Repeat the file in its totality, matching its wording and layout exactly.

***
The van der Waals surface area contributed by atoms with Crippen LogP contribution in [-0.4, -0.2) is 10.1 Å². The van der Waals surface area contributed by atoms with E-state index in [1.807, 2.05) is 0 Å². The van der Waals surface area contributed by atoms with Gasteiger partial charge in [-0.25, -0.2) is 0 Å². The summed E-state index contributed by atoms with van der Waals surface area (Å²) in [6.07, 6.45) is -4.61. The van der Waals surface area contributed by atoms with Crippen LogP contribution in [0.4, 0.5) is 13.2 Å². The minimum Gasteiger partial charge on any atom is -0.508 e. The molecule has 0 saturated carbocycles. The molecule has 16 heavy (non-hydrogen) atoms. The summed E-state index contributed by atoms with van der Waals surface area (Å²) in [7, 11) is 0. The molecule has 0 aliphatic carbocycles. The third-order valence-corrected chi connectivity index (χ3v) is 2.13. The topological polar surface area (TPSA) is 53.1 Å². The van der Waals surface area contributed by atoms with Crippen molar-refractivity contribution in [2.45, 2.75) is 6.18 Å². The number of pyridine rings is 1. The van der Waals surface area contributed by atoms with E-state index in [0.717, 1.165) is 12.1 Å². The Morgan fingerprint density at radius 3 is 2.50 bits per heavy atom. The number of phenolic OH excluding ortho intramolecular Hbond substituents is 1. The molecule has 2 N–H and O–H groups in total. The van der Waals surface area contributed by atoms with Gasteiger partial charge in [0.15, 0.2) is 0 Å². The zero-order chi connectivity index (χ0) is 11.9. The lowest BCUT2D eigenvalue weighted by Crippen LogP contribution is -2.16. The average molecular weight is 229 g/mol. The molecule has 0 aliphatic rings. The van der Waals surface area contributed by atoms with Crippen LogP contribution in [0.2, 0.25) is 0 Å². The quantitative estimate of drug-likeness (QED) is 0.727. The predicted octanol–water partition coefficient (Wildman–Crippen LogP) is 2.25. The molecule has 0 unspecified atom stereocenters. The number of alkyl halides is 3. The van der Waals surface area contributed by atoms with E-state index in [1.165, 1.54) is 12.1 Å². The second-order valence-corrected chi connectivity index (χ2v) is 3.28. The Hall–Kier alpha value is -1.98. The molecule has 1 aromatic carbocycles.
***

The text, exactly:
The van der Waals surface area contributed by atoms with Crippen LogP contribution in [-0.4, -0.2) is 10.1 Å². The van der Waals surface area contributed by atoms with E-state index in [1.807, 2.05) is 0 Å². The van der Waals surface area contributed by atoms with Gasteiger partial charge in [-0.25, -0.2) is 0 Å². The summed E-state index contributed by atoms with van der Waals surface area (Å²) in [6.07, 6.45) is -4.61. The van der Waals surface area contributed by atoms with Crippen LogP contribution in [0.4, 0.5) is 13.2 Å². The minimum Gasteiger partial charge on any atom is -0.508 e. The molecule has 0 saturated carbocycles. The molecule has 16 heavy (non-hydrogen) atoms. The summed E-state index contributed by atoms with van der Waals surface area (Å²) in [7, 11) is 0. The molecule has 0 aliphatic carbocycles. The third-order valence-corrected chi connectivity index (χ3v) is 2.13. The topological polar surface area (TPSA) is 53.1 Å². The van der Waals surface area contributed by atoms with Crippen molar-refractivity contribution in [2.45, 2.75) is 6.18 Å². The number of pyridine rings is 1. The van der Waals surface area contributed by atoms with E-state index in [0.717, 1.165) is 12.1 Å². The Morgan fingerprint density at radius 3 is 2.50 bits per heavy atom. The number of phenolic OH excluding ortho intramolecular Hbond substituents is 1. The molecule has 2 N–H and O–H groups in total. The van der Waals surface area contributed by atoms with Gasteiger partial charge in [0.15, 0.2) is 0 Å². The zero-order chi connectivity index (χ0) is 11.9. The lowest BCUT2D eigenvalue weighted by Crippen LogP contribution is -2.16. The average molecular weight is 229 g/mol. The molecule has 0 aliphatic rings. The van der Waals surface area contributed by atoms with Crippen LogP contribution in [0.2, 0.25) is 0 Å². The quantitative estimate of drug-likeness (QED) is 0.727. The predicted octanol–water partition coefficient (Wildman–Crippen LogP) is 2.25. The molecule has 0 unspecified atom stereocenters. The number of alkyl halides is 3. The van der Waals surface area contributed by atoms with E-state index in [1.165, 1.54) is 12.1 Å². The second-order valence-corrected chi connectivity index (χ2v) is 3.28. The Hall–Kier alpha value is -1.98. The molecule has 1 aromatic carbocycles.